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Risk of cerebrovascular disease associated with the use of glucocorticoids in patients with incident rheumatoid arthritis: a population-based study
  1. J Antonio Aviña-Zubieta1,2,
  2. Michal Abrahamowicz3,
  3. Hyon K Choi1,2,
  4. M Mushfiqur Rahman1,
  5. Marie-Pierre Sylvestre3,4,
  6. John M Esdaile1,2,
  7. Diane Lacaille1,2
  1. 1Arthritis Research Centre of Canada, Vancouver, British Columbia, Canada
  2. 2Division of Rheumatology, Department of Medicine, University of British Columbia, Vancouver, British Columbia, Canada
  3. 3Department of Epidemiology and Biostatistics, McGill University, Montreal, Quebec, Canada
  4. 4Centre de recherché du CHUM bureau 301 Montréal, Quebec, Canada
  1. Correspondence to Dr J Antonio Aviña-Zubieta, Arthritis Research Centre of Canada, 895 West 10th Avenue, Vancouver, BC V5Z 1L7, Canada; azubieta{at}


Objectives To determine the effect of glucocorticoids (GC) on the risk of cerebrovascular accidents (CVA) in patients with rheumatoid arthritis (RA).

Methods A population-based cohort study was carried out using administrative health data on 7051 individuals with RA onset between 1997 and 2001 and no exposure to GC before RA onset. Follow-up was until 2006. GC exposure was defined in four ways: current use (yes/no), current dose (mg/day), cumulative dose (grams) and cumulative duration of use (years). All were used as time-dependent variables updated monthly. CVA were ascertained using hospitalisation and vital statistics data. Transient ischaemic attacks were not considered as CVA. Cox regression models adjusting for demographics, cardiovascular drug use, propensity scores and RA characteristics were used.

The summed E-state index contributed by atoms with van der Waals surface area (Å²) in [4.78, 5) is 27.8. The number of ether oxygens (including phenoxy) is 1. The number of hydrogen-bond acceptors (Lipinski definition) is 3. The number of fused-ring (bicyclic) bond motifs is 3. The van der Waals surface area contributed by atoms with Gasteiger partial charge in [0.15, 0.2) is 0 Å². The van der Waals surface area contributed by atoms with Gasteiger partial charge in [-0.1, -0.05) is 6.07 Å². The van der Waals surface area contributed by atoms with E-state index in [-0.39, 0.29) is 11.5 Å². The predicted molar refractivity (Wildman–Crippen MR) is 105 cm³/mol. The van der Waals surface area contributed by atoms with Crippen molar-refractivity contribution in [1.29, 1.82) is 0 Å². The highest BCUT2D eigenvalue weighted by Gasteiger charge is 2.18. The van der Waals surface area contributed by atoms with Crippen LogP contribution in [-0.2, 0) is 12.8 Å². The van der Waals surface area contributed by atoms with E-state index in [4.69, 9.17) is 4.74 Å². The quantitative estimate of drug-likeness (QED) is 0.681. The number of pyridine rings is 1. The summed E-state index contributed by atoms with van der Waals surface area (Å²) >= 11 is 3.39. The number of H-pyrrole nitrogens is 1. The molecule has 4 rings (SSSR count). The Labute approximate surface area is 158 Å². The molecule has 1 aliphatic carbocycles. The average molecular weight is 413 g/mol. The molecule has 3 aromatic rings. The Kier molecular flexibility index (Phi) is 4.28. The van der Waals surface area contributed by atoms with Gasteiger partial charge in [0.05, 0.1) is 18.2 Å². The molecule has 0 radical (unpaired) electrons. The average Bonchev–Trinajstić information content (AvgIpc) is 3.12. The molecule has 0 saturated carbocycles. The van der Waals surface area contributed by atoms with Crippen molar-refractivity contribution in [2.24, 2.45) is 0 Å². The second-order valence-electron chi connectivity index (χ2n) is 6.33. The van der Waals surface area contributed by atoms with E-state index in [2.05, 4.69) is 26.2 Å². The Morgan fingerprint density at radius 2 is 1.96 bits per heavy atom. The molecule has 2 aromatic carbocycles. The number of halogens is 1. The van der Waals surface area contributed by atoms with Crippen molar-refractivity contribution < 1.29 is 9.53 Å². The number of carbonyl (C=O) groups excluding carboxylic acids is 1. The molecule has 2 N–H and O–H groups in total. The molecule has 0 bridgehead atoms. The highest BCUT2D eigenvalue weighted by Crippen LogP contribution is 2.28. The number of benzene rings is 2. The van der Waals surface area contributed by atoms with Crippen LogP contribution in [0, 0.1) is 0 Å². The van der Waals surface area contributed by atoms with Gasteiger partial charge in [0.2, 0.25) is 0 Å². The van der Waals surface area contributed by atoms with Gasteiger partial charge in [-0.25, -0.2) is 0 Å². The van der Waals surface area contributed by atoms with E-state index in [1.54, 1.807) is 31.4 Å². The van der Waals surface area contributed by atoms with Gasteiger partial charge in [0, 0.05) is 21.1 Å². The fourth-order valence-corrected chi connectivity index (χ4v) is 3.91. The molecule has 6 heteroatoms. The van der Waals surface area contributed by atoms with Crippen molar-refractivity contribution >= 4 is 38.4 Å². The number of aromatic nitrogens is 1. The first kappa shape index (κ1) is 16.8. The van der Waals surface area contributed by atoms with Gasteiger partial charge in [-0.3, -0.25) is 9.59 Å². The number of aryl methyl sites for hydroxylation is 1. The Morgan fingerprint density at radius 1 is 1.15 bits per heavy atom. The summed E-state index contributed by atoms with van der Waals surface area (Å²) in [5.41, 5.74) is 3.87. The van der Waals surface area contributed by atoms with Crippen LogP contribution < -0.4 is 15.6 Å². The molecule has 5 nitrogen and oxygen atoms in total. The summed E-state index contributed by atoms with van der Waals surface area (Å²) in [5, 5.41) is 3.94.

Results The mean age of the cohort was 56 years and 66% were women. Over 6 years' mean follow-up (43 355 person-years), 178 incident CVA cases were identified. GC current use was not associated with a significant increase in the risk of CVA (HR=1.41, 95% CI 0.84 to 2.37). Similarly, the models that accounted for daily dose (HR=1.07, 95% CI 0.94 to 1.21 for each 5 mg increase in the daily dose), cumulative duration of use (HR=1.1, 95% CI 0.94 to 1.32 for each year accumulated in the past) and total cumulative dose (HR=1.04, 95% CI 0.99 to 1.08 per gram accumulated in the past) were also not significantly associated with CVA.

Conclusions This large population-based study indicates that GC use is not associated with an increased risk of CVA in cases with RA.

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  • Funding This research was funded by operating grants from the Canadian Institutes of Health Research (grant 186011) and the Canadian Arthritis Network (grant 08SRID-IJD-02).

  • Competing interests JAA-Z held doctoral and fellowship awards for this research from the Canadian Arthritis Network/the Arthritis Society of Canada, the Canadian Institutes of Health Research, the Michael Smith Foundation for Health Research and the Mexican Institute for Social Security (IMSS) and CONACyT-Mexico. JAA-Z is currently the British Columbia Lupus Society Scholar and a Canadian Arthritis Network/the Arthritis Society of Canada Scholar. M-PS held a doctoral award from the Canadian Institutes of Health Research, DL is the Nancy and Peter Paul Saunders Scholar and holds an investigator award from the Arthritis Society of Canada.

  • Ethics Ethics approval obtained from the University of British Columbia.

  • Provenance and peer review Not commissioned; externally peer reviewed.